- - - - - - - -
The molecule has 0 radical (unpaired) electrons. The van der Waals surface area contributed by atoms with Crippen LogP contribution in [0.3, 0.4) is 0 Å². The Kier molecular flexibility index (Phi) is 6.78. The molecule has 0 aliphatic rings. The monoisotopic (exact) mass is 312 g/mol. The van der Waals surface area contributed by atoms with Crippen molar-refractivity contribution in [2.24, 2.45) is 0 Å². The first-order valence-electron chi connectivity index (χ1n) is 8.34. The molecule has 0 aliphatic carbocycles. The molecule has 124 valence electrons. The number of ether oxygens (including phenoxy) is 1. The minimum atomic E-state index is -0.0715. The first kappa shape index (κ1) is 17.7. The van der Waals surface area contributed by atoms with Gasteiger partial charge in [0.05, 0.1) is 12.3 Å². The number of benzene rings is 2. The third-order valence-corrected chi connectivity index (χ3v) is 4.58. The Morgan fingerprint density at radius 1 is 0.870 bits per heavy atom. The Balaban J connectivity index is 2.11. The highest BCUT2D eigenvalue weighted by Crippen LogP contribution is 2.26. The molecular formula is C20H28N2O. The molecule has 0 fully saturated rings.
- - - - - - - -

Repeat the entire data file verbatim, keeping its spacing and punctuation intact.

The molecule has 0 radical (unpaired) electrons. The van der Waals surface area contributed by atoms with Crippen LogP contribution in [0.3, 0.4) is 0 Å². The Kier molecular flexibility index (Phi) is 6.78. The molecule has 0 aliphatic rings. The monoisotopic (exact) mass is 312 g/mol. The van der Waals surface area contributed by atoms with Crippen molar-refractivity contribution in [2.24, 2.45) is 0 Å². The first-order valence-electron chi connectivity index (χ1n) is 8.34. The molecule has 0 aliphatic carbocycles. The molecule has 124 valence electrons. The number of ether oxygens (including phenoxy) is 1. The minimum atomic E-state index is -0.0715. The first kappa shape index (κ1) is 17.7. The van der Waals surface area contributed by atoms with Gasteiger partial charge in [0.05, 0.1) is 12.3 Å². The number of benzene rings is 2. The third-order valence-corrected chi connectivity index (χ3v) is 4.58. The Morgan fingerprint density at radius 1 is 0.870 bits per heavy atom. The Balaban J connectivity index is 2.11. The highest BCUT2D eigenvalue weighted by Crippen LogP contribution is 2.26. The molecular formula is C20H28N2O. The molecule has 0 fully saturated rings.